3. For me too Chad. What a gift you are. I am honored to know you!
    And when I get back to my birth weight maybe you can photograph me!
    LOL!!

    Have a great day! Sending love and gratitude
    J

  4. Matt says:

    Chad this post really stirred me. Due to a lot of self-hatred issues (I'll spare the details) coupled with being raised in a "have to be perfect" household and add a dash of sexual abuse, I have been extremely self conscious of exposing any part of my body. I really hate my back and upper torso due to all the moles and freckles. Just this last Tuesday I was going to go for a run with Jaron in the stroller and Elise riding her bike. I wanted to get some sun so I got bold enough to go for the run without my shirt on. As cars would drive by the voices in my head imagined all that the passengers might be saying in jeering and mockery or disgust. About half way out of our neighborhood, Elise got sunscreen in her eyes and they were stinging so bad we had to turn back to go wash it out. I must say I was relieved and did some exericises in the privacy of my home. I wish I could find the freedom that many you are working with have found. An amazing ministry indeed.

  5. Debbie Gallagher says:

    Your words bring me to tears once again, Chad.
    On Sunday, I was greatly moved by the photo of your mom. I have only known her since her paralysis, but I also have always admired her beauty, I never knew about or noticed the paralysis until she mentioned it.

    Now today I read your post & think of my own scars. My hysterectomy scar to be exact. This scar in particular left me feeling like less of a woman because society says so? Really, did this one organ only make me a woman? Did the creation that is whom God made really count on this one thing? People actually asked me if I still felt like a woman after my surgery. Really?!? Yes I do feel like a woman. Yes, I do feel whole. Yes, I know I am scarred but that is who I am, God's Daughter, God's Princess.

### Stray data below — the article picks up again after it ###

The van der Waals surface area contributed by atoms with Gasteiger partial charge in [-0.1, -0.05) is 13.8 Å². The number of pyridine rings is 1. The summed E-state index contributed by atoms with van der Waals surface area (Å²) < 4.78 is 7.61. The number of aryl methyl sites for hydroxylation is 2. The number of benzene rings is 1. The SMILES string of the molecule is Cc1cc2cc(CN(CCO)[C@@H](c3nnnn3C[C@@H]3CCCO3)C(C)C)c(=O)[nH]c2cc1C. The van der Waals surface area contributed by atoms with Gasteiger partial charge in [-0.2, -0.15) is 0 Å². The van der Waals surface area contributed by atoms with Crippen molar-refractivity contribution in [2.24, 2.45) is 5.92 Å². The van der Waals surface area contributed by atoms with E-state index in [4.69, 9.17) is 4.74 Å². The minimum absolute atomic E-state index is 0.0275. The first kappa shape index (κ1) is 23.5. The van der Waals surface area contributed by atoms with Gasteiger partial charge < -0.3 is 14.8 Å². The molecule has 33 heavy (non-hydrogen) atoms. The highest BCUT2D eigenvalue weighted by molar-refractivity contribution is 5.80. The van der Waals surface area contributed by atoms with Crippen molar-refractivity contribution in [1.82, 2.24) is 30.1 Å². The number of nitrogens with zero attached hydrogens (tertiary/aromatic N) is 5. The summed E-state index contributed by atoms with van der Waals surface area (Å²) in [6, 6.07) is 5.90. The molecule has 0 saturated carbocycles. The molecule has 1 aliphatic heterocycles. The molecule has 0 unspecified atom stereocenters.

Chad, your honesty, transparency and compassion of this issue shines through every photo. This is your new ministry that touches others in a way the reveals true beauty. Thank you.
    I would be happy to pose for you ANY day. Scars & ALL.

  6. Viola Bundy says:

    Chad, thank you so much for pursuing this kind of art. There is a tremendous power of healing that will come from this. I too have scars from surgeries that have been challenging to heal from… but the surgeries were redemptive, and improved my life in many ways. I've had surgeries from childhood and adulthood on my hips and surgery on my breasts to reduce them. If you'd like to hear my story and God could use your project to bring healing in someone's life, please let me know.

  7. wordhaver says:

    Love what you do, Chad! I'm struck by the contrast of what you describe with what we could call "the bad art of nakedness": which we could describe as exploitative, depersonalizing, objectifying and self-gratifying at another's expense; the fine art of nakedness on the other hand infuses grace and value, removes the facade that so often conceals true personhood, and transports us outside of ourselves in wonder at the beauty and wonder of another human being. Kudos.